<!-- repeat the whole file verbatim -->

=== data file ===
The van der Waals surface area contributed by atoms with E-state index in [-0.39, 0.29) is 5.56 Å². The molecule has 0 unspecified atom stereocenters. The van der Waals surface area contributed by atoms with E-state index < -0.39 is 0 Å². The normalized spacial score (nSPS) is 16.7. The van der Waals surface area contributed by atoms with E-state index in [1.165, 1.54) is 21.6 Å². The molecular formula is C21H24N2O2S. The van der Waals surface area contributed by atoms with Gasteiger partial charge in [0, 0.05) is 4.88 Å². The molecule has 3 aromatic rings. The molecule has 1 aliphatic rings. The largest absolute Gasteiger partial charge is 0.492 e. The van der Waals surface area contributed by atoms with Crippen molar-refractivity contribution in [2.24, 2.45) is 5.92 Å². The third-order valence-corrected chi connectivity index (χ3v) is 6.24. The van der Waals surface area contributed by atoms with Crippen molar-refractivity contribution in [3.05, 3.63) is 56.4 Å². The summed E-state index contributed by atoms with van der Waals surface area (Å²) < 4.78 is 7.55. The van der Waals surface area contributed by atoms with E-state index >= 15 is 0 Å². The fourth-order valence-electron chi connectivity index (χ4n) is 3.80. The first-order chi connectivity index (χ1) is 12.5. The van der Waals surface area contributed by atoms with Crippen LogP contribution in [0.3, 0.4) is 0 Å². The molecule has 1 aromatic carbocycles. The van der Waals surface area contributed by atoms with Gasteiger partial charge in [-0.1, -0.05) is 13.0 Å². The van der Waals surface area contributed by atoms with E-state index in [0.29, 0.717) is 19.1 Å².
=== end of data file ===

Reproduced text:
The van der Waals surface area contributed by atoms with E-state index in [-0.39, 0.29) is 5.56 Å². The molecule has 0 unspecified atom stereocenters. The van der Waals surface area contributed by atoms with E-state index < -0.39 is 0 Å². The normalized spacial score (nSPS) is 16.7. The van der Waals surface area contributed by atoms with E-state index in [1.165, 1.54) is 21.6 Å². The molecular formula is C21H24N2O2S. The van der Waals surface area contributed by atoms with Gasteiger partial charge in [0, 0.05) is 4.88 Å². The molecule has 3 aromatic rings. The molecule has 1 aliphatic rings. The largest absolute Gasteiger partial charge is 0.492 e. The van der Waals surface area contributed by atoms with Crippen molar-refractivity contribution in [2.24, 2.45) is 5.92 Å². The third-order valence-corrected chi connectivity index (χ3v) is 6.24. The van der Waals surface area contributed by atoms with Crippen molar-refractivity contribution in [3.05, 3.63) is 56.4 Å². The summed E-state index contributed by atoms with van der Waals surface area (Å²) < 4.78 is 7.55. The van der Waals surface area contributed by atoms with E-state index >= 15 is 0 Å². The fourth-order valence-electron chi connectivity index (χ4n) is 3.80. The first-order chi connectivity index (χ1) is 12.5. The van der Waals surface area contributed by atoms with Crippen LogP contribution in [0.3, 0.4) is 0 Å². The molecule has 1 aromatic carbocycles. The van der Waals surface area contributed by atoms with Gasteiger partial charge in [-0.1, -0.05) is 13.0 Å². The van der Waals surface area contributed by atoms with E-state index in [0.29, 0.717) is 19.1 Å².